Jerusalem: A genetically modified tobacco plant that can fight drug-resistant malaria has been developed by Israeli scientists.

Researchers at the Hebrew University of Jerusalem have found that tobacco plant can be altered to produce "artemisin", an active component in malaria treatment.

Artemisin, a natural compound that comes from the sweet wormwood plant, can fight drug-resistant malaria, but due to its small quantities and high price, millions of people cannot get access to this remedy, the researchers said.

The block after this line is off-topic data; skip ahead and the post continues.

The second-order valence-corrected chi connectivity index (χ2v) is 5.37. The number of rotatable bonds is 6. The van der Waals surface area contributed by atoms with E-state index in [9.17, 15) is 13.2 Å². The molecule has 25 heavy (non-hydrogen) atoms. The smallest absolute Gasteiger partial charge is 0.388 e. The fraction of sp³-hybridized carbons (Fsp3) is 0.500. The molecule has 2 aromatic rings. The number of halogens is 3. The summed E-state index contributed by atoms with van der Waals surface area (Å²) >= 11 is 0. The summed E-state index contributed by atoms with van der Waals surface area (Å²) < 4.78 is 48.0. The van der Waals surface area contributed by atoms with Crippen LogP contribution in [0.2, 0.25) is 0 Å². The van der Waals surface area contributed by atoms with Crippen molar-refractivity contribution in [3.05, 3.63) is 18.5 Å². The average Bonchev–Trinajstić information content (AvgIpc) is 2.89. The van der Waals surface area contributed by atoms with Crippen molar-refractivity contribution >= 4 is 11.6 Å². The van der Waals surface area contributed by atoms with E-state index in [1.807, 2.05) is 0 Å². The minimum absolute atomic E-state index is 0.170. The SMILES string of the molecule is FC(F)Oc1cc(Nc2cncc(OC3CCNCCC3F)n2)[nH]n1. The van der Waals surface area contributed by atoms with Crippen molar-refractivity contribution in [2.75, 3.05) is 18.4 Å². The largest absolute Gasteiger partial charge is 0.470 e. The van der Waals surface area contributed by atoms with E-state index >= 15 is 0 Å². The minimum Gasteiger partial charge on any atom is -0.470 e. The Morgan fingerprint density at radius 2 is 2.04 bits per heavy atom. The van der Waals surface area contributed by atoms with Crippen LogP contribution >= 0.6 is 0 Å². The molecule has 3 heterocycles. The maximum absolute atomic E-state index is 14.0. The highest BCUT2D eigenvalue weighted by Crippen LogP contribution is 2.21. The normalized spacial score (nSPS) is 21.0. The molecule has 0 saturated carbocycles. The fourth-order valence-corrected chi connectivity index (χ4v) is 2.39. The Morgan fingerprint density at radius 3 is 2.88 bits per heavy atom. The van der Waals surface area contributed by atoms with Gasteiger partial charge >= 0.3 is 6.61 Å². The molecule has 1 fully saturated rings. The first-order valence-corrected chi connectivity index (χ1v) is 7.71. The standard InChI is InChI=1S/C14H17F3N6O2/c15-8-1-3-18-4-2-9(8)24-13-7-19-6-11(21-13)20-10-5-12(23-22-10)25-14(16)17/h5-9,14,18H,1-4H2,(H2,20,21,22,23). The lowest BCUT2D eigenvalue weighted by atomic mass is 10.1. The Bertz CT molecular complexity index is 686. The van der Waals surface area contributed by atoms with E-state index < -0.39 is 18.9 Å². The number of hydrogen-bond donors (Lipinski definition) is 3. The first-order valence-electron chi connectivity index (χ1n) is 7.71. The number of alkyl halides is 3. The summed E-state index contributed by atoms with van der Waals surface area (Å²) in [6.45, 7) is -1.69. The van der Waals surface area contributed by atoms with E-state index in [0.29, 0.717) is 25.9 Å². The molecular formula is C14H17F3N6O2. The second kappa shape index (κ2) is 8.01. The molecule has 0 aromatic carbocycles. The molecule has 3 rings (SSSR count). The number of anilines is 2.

However, Alexander Vainstein and his colleagues developed a tobacco plant that carry artemisin's genetical code, as reported on Sunday.

About half a billion people suffer from malaria each year in Africa and East Asia, with a child dying every 30 seconds of this disease. Most of them have no means to purchase medicines to treat the illness.